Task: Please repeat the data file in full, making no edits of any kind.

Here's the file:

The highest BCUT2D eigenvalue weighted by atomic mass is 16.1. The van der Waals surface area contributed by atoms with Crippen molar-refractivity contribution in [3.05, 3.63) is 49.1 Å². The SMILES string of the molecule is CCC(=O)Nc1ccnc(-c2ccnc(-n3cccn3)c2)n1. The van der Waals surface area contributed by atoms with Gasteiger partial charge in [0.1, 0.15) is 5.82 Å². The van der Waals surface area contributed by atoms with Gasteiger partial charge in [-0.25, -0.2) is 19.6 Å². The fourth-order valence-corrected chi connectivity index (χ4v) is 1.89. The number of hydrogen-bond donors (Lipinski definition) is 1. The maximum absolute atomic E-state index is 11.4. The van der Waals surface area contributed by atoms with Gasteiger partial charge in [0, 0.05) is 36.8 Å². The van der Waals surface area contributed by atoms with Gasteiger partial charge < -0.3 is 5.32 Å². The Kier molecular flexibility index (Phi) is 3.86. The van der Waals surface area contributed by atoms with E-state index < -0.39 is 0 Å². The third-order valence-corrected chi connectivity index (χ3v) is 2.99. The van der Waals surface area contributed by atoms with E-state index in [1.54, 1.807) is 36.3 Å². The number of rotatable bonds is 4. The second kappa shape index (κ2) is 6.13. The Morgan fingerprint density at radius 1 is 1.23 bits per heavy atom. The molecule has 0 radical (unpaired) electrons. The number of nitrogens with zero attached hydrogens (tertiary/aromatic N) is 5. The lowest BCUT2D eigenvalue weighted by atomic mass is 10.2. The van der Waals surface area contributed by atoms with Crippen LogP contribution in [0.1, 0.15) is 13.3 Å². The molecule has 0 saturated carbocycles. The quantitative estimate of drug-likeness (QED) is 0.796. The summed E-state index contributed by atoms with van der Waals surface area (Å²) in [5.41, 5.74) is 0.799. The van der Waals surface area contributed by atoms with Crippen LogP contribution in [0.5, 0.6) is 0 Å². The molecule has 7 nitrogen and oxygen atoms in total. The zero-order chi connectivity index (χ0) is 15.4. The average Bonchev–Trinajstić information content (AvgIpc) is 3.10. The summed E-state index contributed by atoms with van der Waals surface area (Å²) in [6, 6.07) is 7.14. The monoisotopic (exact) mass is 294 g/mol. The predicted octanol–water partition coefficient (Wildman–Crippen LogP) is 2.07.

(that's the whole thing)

The highest BCUT2D eigenvalue weighted by atomic mass is 16.1. The van der Waals surface area contributed by atoms with Crippen molar-refractivity contribution in [3.05, 3.63) is 49.1 Å². The SMILES string of the molecule is CCC(=O)Nc1ccnc(-c2ccnc(-n3cccn3)c2)n1. The van der Waals surface area contributed by atoms with Gasteiger partial charge in [0.1, 0.15) is 5.82 Å². The van der Waals surface area contributed by atoms with Gasteiger partial charge in [-0.25, -0.2) is 19.6 Å². The fourth-order valence-corrected chi connectivity index (χ4v) is 1.89. The number of hydrogen-bond donors (Lipinski definition) is 1. The maximum absolute atomic E-state index is 11.4. The van der Waals surface area contributed by atoms with Gasteiger partial charge in [0, 0.05) is 36.8 Å². The van der Waals surface area contributed by atoms with Gasteiger partial charge < -0.3 is 5.32 Å². The Kier molecular flexibility index (Phi) is 3.86. The van der Waals surface area contributed by atoms with E-state index < -0.39 is 0 Å². The third-order valence-corrected chi connectivity index (χ3v) is 2.99. The van der Waals surface area contributed by atoms with E-state index in [1.54, 1.807) is 36.3 Å². The number of rotatable bonds is 4. The second kappa shape index (κ2) is 6.13. The Morgan fingerprint density at radius 1 is 1.23 bits per heavy atom. The molecule has 0 radical (unpaired) electrons. The number of nitrogens with zero attached hydrogens (tertiary/aromatic N) is 5. The lowest BCUT2D eigenvalue weighted by atomic mass is 10.2. The van der Waals surface area contributed by atoms with Crippen LogP contribution in [0.1, 0.15) is 13.3 Å². The molecule has 0 saturated carbocycles. The quantitative estimate of drug-likeness (QED) is 0.796. The summed E-state index contributed by atoms with van der Waals surface area (Å²) in [5.41, 5.74) is 0.799. The van der Waals surface area contributed by atoms with Crippen LogP contribution in [0.5, 0.6) is 0 Å². The molecule has 7 nitrogen and oxygen atoms in total. The zero-order chi connectivity index (χ0) is 15.4. The average Bonchev–Trinajstić information content (AvgIpc) is 3.10. The summed E-state index contributed by atoms with van der Waals surface area (Å²) in [6, 6.07) is 7.14. The monoisotopic (exact) mass is 294 g/mol. The predicted octanol–water partition coefficient (Wildman–Crippen LogP) is 2.07.